Conceptualizing Collaboration and Community in Virtual Reference and Social Question and Answer Services

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Paper presented at CoLIS 2013: 8: International Conference on Conceptions of Library and Information Science, August 20, 2013, Copenhagen, Denmark.

Paper presented at CoLIS 2013: 8: International Conference on Conceptions of Library and Information Science, August 20, 2013, Copenhagen, Denmark.

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  • Radford, M. L., Connaway, L. S., Mikitish, S., Alpert, M., Shah, C., & Cooke, N. (2013) Conceptualizing Collaboration & Community in Virtual Reference and Social Q&A, accepted for presentation at CoLIS 8 Conceptions (approaches, theories, etc.) of Library and Information Science (LIS), August 19-22, 2013, Copenhagen, Denmark.
  • Radford, M. L., Connaway, L. S., & Shah, C. (2011-2013). Cyber Synergy: Seeking Sustainability through Collaboration between Virtual Reference and Social Q&A Sites. Funded by the Institute of Museum and Library Services (IMLS), Rutgers University, and OCLC. Retrieved from http://www.oclc.org/research/activities/synergy/default.htmProposes new model for VRS to remain viable in today's economic environmentInvestigate possibility of collaboration between knowledge institutions and Social Q&A (SQA) communityProvide evidence for modeling new library collaborative servicesThree phasesAnalysis of transcripts500 QuestionPoint1000 Yahoo Answers Q & A pairs200 QuestionPoint live chat 200 QuestionPointQwidget session transcriptsTelephone interviews & analysisDesign Sessions (3)Construct design specifications
  • Image: http://www.trimite.com/about/press-releases-images/
  • Image from Microsoft Clip ArtRadford, M. L., Connaway, L. S., Mikitish, S., Alpert, M., Shah, C., & Cooke, N. (2013) Conceptualizing Collaboration & Community in Virtual Reference and Social Q&A, accepted for presentation at CoLIS 8 Conceptions (approaches, theories, etc.) of Library and Information Science (LIS), August 19-22, 2013, Copenhagen, Denmark.
  • Wenger, E., McDermott, R., & Snyder, W. M. (2002). Cultivating communities of practice: A guide to managing knowledge. Boston, MA: Harvard Business School Press.Page 4
  • Wenger, E. (1998). Communities of practice: Learning, meaning, and identity. New York, NY: Cambridge University Press.  Wenger, E. (2004). Knowledge management as a doughnut: Shaping your knowledge strategy through communities of practice. Ivey Business Journal, Jan – Feb., 1-8.Joint enterprisesCreated & maintained by membersFeature mutual engagementMembers form social entityShared repertoire of resources & sensibilitiesCommunally developed over time
  • Learning as a focusLearn together in the public space (McDermott, 1999, p.34)Depend on interactions between membersVoluntary (Lave & Wenger, 1991)Customizable (Lave & Wenger, 1991)Individual (Lave & Wenger, 1991)Encourage members to help one another to solve problems & develop new approaches or tools (Lave & Wenger, 1991)Share expertise, share weakness (Faraj & Wasko 2001; Ardichvili, Page & Wentling, 2002)Ardichvili, A., Page, V., & Wentling, T. (2002). Motivation and Barriers to Participation in Virtual Knowledge-Sharing Communities of Practice, Paper presented at 3rd European Conference on Organizational Knowledge, Learning and Capabilities (OKLC), Athens, Greece, 5-6 April. Faraj, S., & Wasko, M. M. (2001). The web of knowledge: an investigation of knowledge exchange in networks of practice. Retrieved from http://opensource.mit.edu/papers/Farajwasko.pdfMcDermott, R. (1999) Learning across teams: How to build communities of practice in team organizations. Knowledge Management Review, 8, 32–36.Wenger, E. (1998). Communities of practice: Learning, meaning, and identity. New York, NY: Cambridge University Press.  Wenger, E. (2004). Knowledge management as a doughnut: Shaping your knowledge strategy through communities of practice. Ivey Business Journal, Jan – Feb., 1-8.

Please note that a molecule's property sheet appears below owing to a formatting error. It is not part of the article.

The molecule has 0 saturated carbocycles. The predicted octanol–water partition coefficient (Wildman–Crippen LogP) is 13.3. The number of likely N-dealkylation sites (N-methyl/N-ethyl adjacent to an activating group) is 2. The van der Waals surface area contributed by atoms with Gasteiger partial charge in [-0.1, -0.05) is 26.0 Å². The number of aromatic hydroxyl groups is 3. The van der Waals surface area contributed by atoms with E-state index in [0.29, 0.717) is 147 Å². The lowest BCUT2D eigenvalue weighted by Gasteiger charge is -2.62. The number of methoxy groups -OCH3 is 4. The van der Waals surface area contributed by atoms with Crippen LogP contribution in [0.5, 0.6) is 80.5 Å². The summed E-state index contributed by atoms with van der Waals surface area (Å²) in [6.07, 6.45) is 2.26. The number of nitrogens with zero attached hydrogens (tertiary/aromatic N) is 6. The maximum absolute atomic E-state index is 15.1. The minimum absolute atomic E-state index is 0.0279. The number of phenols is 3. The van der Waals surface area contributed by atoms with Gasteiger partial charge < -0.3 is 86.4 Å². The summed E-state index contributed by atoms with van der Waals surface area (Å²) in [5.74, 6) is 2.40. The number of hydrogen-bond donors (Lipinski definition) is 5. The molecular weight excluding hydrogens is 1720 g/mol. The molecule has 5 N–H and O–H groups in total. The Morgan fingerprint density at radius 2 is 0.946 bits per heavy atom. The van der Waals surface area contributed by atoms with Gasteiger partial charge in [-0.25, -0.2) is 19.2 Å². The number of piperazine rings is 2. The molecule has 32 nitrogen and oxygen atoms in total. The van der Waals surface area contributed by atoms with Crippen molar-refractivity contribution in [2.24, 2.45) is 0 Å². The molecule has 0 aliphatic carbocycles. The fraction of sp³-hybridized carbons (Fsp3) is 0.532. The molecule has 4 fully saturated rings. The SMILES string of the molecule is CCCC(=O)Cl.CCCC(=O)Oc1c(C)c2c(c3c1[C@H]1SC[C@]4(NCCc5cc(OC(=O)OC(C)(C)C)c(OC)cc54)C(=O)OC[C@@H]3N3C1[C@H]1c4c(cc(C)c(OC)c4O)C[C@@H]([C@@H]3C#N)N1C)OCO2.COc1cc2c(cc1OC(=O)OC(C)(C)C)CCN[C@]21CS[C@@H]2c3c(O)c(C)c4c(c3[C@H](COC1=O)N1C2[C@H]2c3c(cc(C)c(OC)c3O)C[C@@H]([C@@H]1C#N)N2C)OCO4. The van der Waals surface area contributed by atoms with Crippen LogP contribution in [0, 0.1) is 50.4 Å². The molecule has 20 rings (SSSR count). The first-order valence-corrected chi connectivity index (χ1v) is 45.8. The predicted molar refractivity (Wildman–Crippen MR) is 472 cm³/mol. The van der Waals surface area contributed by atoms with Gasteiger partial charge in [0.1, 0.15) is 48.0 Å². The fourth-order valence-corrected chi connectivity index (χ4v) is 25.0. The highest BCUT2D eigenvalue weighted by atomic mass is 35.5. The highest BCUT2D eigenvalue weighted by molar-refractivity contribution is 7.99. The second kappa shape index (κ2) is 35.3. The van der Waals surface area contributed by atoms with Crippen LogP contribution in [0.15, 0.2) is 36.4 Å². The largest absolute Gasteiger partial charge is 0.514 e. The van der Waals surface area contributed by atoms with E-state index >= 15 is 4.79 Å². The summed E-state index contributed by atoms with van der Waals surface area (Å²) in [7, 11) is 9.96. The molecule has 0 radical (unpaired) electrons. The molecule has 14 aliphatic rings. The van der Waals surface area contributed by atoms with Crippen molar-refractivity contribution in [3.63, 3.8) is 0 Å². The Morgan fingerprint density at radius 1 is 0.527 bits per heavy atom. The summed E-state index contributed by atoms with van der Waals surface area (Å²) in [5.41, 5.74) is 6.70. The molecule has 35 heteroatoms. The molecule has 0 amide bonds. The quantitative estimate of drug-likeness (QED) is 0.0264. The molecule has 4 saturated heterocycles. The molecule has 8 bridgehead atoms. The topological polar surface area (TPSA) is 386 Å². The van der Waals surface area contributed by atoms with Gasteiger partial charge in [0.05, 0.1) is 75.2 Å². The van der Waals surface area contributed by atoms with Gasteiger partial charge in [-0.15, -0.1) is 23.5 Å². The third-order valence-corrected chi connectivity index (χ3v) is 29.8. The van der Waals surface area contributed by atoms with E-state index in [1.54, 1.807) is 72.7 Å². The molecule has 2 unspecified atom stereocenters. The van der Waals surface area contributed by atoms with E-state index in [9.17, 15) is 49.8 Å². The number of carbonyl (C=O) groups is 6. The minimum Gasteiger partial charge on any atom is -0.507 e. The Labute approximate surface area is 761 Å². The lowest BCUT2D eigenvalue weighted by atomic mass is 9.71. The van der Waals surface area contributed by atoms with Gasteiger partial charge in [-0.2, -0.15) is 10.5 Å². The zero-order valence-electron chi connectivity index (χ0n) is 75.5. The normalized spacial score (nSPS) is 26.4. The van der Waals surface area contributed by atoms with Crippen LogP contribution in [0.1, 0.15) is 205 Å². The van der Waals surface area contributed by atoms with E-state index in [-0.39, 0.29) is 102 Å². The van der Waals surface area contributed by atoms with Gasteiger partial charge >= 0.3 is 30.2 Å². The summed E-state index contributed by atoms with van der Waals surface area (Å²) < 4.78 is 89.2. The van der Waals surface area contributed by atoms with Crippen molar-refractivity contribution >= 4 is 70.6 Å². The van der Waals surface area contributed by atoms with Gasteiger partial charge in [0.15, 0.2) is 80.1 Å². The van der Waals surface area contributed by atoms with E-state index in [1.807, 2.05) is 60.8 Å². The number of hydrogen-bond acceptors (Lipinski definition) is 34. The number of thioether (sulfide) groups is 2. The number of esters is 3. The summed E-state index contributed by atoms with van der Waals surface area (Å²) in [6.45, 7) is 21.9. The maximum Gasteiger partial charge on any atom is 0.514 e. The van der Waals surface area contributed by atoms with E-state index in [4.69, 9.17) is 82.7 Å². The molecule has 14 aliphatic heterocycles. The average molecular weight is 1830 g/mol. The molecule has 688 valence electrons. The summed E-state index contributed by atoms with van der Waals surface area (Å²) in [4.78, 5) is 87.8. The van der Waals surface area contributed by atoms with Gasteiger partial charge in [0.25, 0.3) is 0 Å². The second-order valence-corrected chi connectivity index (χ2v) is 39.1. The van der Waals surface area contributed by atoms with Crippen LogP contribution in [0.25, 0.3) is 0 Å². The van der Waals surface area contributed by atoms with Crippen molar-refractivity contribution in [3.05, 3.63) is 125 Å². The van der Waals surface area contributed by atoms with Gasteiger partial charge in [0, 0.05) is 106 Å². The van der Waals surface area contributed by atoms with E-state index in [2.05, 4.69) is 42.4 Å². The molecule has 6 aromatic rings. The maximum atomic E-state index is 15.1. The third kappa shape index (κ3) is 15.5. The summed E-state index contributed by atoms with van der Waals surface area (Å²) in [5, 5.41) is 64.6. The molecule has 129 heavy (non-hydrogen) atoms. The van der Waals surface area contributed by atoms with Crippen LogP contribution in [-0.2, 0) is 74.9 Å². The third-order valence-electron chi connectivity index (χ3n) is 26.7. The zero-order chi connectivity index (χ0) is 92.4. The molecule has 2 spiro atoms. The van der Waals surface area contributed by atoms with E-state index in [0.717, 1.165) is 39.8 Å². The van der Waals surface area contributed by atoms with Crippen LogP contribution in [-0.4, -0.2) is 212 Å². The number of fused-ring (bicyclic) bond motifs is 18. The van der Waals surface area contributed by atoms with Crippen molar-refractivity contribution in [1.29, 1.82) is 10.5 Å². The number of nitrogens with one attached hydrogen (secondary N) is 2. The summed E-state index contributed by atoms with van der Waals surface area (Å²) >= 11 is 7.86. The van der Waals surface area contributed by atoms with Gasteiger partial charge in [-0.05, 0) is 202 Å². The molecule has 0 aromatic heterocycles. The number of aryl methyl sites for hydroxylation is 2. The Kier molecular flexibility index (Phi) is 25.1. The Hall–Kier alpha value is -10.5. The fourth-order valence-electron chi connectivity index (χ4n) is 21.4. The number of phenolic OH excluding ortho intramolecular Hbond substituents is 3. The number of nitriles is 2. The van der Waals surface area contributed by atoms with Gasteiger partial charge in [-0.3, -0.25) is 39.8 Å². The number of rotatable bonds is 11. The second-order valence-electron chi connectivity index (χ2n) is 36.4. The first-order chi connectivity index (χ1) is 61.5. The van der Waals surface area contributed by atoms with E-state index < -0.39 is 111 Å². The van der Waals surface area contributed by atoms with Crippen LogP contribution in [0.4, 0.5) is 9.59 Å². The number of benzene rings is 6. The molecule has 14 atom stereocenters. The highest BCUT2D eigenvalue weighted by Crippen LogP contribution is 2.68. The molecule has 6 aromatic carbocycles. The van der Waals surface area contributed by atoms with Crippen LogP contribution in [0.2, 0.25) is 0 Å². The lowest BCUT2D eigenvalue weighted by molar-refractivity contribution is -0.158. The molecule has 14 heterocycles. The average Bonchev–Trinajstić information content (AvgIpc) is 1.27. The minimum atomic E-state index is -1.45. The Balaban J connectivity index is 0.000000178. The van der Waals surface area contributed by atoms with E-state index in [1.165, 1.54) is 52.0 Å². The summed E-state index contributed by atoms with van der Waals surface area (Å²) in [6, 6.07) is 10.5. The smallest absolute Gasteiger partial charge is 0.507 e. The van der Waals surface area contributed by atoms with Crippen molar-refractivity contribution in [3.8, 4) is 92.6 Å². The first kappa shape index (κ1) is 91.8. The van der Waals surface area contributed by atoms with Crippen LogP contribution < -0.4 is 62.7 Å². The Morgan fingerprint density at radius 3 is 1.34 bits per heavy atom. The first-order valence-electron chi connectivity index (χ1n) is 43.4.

• Insufficient time (Correia, Paulos, & Mesquita, 2010)“Information hoarding” (Ardichvili et al., 2002, p. 12)Low levels of collegiality (Smith, Barty, & Stacey, 2005), Shifting group memberships (Gannon-Leary & Fontainha, 2007)Lack of opportunity for building trust ((Jarvenpaa & Leidner, 1999; Kirkup, 2002; Gibson & Manuel, 2003; Ellis, Oldridge, & Vasconcelos, 2004)Geographical gaps (Gibson & Manuel, 2003; Cramton, 2001)Promotes heterogeneity in groups (Nincic, 2006; Roberts, 2006)Ideas of dominant voicesReinforces habits and conditions of groupsArdichvili, A., Page, V., & Wentling, T. (2002). Motivation and Barriers to Participation in Virtual Knowledge-Sharing Communities of Practice, Paper presented at 3rd European Conference on Organizational Knowledge, Learning and Capabilities (OKLC), Athens, Greece, 5-6 April.Correia, A. M. R., Paulos, A., & Mesquita, A. (2010). Virtual communities of practice: investigating motivations and constraints in the processes of knowledge creation and transfer. Electronic Journal of Knowledge Management 8(1), 11-20.Cramton, C. (2001). The mutual knowledge problem and its consequences for dispersed collaboration. Organization Science, 12, 346–371.Ellis, D., Oldridge, R., & Vasconcelos, A. (2004). Community and virtual community, Annual Review of Information Science and Technology, 38, 145–186.Gannon-Leary, P., & Fontainha, E. (2007). Communities of practice and virtual learning communities: Benefits, barriers and success factors. eLearning Papers, 5. Retrieved from http://papers.ssrn.com/sol3/papers.cfm?abstract id=1018066Gibson, C.B., & Manuel, J.A. (2003). Building trust: Effective multicultural communication processes in virtual teams. In C.B. Gibson & S.G. Cohen (Eds.), Virtual teams that work (pp. 59-86). San Francisco, CA: Wiley & Sons.Jarvenpaa, S., & Leidner, D. (1999). Communication and trust in global virtual teams. Organization Science, 10, 791–815.Kirkup, G. (2002). Identity, community and distributed learning. In M. Lea, & K. Nicoll, (Eds.), Distributed learning: Social, cultural approaches to practice (pp. 182-195). London: Routledge/Falmer. Nincic, V. (2006). “Why don’t we trade places…”: Some issues relevant for the analysis of diasporic web communities as learning spaces. The international handbook of virtual learning environments (1067-1088). Dordrecht, Netherlands: Springer.Roberts, J. (2006). Limits to communities of practice. Journal of Management Studies, 43(3), 623-639.Smith, P., Barty, K., & Stacey, E. (2005). Limitations of an established community of practice in developing online innovation, breaking down boundaries: international experience in open, distance and flexible education. Proceedings of the 17th ODLAA conference, 1-6, ODLAA, Adelaide.